The inspiration came from my own life, initially. I worked as a clown in the late 1980’s. Somebody needed clowns, and they put the word out. I raised my hand. I wasn’t a professionally trained clown, but I’d studied dance and theater arts. I taught myself to juggle, just enough to fill time, look festive, signal clown-ness and catch an eye. When a routine flopped, I could start juggling and get out of the situation. I’d learned a few makeup tricks by volunteering to put makeup on the chorus of the Portland Opera. After the first gig, more work came in. I was hired by a number of corporations to work opening day celebrations, street fairs, food fairs, and various launches. I was a Corporate Clown, and a street clown, and a free-ranging artist earning some scratch.

But the job was a metaphor, really, from the start. It was a way of interacting with capitalist systems from the margins, and seeing labor at its most absurd.

For me, clown work spoke to a very particular and under-recognized form of femininity, and a particular relationship to the feminine overall–not just in a heavy layer of makeup, but also in the routine, and that aspect of entering a crowd knowing that people would stare. Showing up in clown gear gives people permission to gawk, while it also excuses the clown, placing a body outside of traditional gendered expectations. Women are already scrutinized when they enter into a public space. Women’s clothing is scrutinized. Their hair is open for comment. Women’s body types are always up for grabs, pun intended—if it’s even a pun, because I mean that fairly literally. I worked a few different jobs, beyond clown work, and I lived in a sea of strangers and friends, drunks and stalkers, public transit, laundromats and apartments; showing up for work in a public space in full clown gear was both a form of resistance, rebuking feminine ideals like tiny feet and precise makeup, and it was freeing.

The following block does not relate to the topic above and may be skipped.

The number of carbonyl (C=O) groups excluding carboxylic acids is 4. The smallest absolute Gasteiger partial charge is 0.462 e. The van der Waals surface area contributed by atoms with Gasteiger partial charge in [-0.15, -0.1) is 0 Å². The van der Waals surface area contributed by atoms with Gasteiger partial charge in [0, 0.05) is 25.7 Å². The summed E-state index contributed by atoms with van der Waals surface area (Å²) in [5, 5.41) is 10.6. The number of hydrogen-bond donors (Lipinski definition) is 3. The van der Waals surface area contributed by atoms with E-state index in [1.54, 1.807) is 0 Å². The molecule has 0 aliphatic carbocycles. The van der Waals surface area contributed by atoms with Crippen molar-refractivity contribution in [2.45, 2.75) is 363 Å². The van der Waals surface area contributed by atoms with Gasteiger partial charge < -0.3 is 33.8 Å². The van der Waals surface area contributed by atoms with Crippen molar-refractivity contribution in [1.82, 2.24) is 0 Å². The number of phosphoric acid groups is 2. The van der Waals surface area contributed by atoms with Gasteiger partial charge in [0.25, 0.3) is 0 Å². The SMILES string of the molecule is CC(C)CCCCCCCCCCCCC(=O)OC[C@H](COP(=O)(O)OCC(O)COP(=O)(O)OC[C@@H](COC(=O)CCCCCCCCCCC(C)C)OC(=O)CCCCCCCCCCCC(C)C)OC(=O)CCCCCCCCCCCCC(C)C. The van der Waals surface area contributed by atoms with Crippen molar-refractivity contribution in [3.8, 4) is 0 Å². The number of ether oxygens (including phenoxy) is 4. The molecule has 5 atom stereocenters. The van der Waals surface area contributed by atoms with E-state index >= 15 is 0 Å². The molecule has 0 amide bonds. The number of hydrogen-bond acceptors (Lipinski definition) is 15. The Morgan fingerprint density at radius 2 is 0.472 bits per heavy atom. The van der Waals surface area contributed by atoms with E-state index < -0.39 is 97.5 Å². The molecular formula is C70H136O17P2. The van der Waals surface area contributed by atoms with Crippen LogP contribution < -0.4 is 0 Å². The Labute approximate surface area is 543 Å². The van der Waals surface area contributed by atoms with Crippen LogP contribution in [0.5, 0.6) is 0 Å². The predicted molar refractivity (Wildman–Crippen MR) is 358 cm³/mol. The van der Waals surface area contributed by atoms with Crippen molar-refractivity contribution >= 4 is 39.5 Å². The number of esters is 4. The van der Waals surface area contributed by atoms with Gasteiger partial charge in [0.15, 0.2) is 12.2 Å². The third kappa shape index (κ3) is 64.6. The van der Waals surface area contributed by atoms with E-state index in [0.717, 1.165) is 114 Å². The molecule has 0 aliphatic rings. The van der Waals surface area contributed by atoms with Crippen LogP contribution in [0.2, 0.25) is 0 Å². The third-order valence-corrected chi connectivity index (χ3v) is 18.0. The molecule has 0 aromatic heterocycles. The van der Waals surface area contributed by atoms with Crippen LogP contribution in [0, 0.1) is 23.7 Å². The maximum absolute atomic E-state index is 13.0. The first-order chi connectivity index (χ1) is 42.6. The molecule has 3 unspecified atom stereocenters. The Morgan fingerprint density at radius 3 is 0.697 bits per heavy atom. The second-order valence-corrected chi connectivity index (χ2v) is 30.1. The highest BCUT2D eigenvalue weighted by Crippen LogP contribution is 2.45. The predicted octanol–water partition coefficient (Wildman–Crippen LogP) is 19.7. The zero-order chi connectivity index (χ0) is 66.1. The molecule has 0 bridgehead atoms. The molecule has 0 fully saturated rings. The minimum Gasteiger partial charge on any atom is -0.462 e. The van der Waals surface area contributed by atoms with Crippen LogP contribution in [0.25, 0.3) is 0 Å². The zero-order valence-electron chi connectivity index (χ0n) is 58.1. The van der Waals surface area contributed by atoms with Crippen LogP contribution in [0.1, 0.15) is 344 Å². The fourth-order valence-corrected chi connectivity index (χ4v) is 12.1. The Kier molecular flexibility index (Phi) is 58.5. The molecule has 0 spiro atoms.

There were external elements, to the clown metaphor and physical comedy of labor, too.

Portland set the pace for free speech back in 1987 when strip clubs were legally deemed a form of free speech by the courts. Suddenly, every bar and corner store had the right to display and commodify nakedness. Mostly, it was women on stage and men who owned the clubs, with a few exceptions, like one of the oldest clubs, Mary’s. I’ve never been the kind of woman who would choose to be a stripper. No judgement toward those who do, it’s just not my relationship to performance, strangers or my body. But, I am the kind of woman who would show up in a challenging costume. Ha! So one thing that interested me was the number of men who would try to talk to me, a silent clown. Some may have struggled to find their own roles, in witnessing a clown on the street. Stripper? Hooker? Fool? I was none of those things. They had no place in my story, honestly, unless I granted them one.